[By Ernest Chanda and Christopher Miti]
THE African Development Bank (AfDB) has created a US $10 billion response facility aimed at assisting regional member countries in fighting the coronavirus.
Meanwhile, some truck drivers at Chanida border post between Zambia and Mozambique have resisted to go to the quarantine Centre in Katete due to lack of resources.
Announcing the facility, AfDB president Akinwumi Adesina said the package took into account the fiscal challenges that many African countries were facing.
The facility is the latest measure taken by the Bank to respond to the pandemic and would be the institution’s primary channel for its efforts to address the crisis.
“Africa is facing enormous fiscal challenges to respond to the coronavirus pandemic effectively. The African Development Bank Group is deploying its full weight of emergency response support to assist Africa at this critical time. We must protect lives. This Facility will help African countries to fast-track their efforts to contain the rapid spread of COVID-19,” said Adesina on Wednesday. “These are extraordinary times, and we must take bold and decisive actions to save and protect millions of lives in Africa. We are in a race to save lives. No country will be left behind.”
He said the facility entailed $5.5 billion for sovereign operations in AfDB countries, and $3.1 billion for sovereign and regional operations for countries under the African Development Fund, the Bank Group’s concessional arm that caters for fragile countries.
Adesina said an additional $1.35 billion would be devoted to private sector operations.
And commenting on the facility, acting senior vice-president Swazi Tshabalala said: “The setting up of the facility required a collective effort and courage by all our staff, Board of Directors and our shareholders.”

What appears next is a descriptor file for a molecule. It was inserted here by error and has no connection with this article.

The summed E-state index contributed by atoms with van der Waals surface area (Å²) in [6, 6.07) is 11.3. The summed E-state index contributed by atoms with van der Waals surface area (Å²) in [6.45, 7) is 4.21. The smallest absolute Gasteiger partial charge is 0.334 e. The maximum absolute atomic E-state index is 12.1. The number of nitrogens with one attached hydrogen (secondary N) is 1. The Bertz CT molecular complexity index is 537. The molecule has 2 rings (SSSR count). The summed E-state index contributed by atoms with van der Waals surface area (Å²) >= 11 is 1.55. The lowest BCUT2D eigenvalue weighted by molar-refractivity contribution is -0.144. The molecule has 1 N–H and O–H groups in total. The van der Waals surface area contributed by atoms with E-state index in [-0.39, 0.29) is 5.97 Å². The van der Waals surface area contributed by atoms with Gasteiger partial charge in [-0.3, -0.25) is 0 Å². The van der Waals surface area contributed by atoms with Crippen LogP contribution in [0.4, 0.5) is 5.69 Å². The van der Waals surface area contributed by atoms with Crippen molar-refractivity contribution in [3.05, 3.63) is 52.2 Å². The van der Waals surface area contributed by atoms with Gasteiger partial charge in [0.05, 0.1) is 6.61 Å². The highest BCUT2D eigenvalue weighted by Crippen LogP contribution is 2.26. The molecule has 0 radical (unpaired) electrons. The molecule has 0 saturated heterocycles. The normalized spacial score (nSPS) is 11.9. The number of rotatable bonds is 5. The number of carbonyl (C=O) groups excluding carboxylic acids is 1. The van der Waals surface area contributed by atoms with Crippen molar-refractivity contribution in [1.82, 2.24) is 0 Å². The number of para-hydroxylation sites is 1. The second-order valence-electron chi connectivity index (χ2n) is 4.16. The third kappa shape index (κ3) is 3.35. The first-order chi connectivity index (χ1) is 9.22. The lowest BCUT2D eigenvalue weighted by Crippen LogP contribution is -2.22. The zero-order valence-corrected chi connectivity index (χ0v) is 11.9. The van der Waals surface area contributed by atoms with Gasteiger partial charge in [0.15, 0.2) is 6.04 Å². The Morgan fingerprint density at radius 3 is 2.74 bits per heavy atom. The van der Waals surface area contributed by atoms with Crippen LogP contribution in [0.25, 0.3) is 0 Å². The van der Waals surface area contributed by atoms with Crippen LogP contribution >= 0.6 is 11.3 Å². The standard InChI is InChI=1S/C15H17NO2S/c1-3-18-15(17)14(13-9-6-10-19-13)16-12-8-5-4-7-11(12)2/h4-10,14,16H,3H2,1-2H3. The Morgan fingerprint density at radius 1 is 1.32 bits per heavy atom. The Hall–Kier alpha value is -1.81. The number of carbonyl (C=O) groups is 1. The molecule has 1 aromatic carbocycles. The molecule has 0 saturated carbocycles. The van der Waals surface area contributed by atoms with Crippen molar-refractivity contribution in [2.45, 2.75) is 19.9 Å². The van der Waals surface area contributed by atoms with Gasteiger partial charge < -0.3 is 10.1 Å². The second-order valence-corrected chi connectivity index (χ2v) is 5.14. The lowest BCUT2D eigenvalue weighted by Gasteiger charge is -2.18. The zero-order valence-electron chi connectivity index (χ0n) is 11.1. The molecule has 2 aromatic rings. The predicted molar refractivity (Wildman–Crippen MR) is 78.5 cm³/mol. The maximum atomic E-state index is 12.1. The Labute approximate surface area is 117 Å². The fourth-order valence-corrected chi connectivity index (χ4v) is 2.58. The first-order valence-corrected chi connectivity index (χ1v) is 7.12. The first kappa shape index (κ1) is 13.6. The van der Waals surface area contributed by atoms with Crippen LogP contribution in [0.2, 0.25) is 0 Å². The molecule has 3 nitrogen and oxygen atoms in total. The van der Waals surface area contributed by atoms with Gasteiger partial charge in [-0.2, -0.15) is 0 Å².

Two weeks ago, the Bank launched a record-breaking $3 billion fight COVID-19 social bond, the world’s largest US dollar-denominated social bond ever on the international capital market.
And last week, the board of directors also approved a $2 million grant for the World Health Organisation’s efforts on the continent.
Meanwhile, the drivers opt to be quarantined at the border post where their trucks are instead of the Mphangwe quarantine centre.
Chadiza district commissioner George Phiri revealed this when Eastern Province minister Makebi Zulu toured Chanida border on Wednesday to check on the COVID-19 compliance levels.
“The drivers have been reluctant to go to Mphangwe which is the quarantine centre because they are saying they don’t have resources. They have opted to be quarantined where their trucks are because they have food and everything. But we have been pursuing them and just yesterday [Tuesday] some drivers and freight and services, about 12 of them, [were taken] to be quarantined,” Phiri said.
He said the drivers were complaining that they did not have money to pay for accommodation and food at the quarantine centre.
Phiri said no one had so far donated to the district administration to supplement the fight against COVID-19.
He said Chanida clearers 120 trucks per day but traffic has since reduced following COVID-19 outbreak.
Zulu said the district should continue engaging truck drivers and address the issue.
“It is important that we continue engaging the drivers so that we find a lasting solution. The inconvenience is to all of us, it inconveniences the economy, the family and everybody but we have to hear this inconvenience because COVID-19 is a major threat to all of us. We have seen countries that have been brought to their knees, countries that are better off economically than us,” he said.
He said he was happy with the compliance levels in the province.
Zulu said the only area where the province was not doing well was social distancing.
Zulu also interacted with one Mozambican driver to asses whether the drivers were conversant with the guidelines.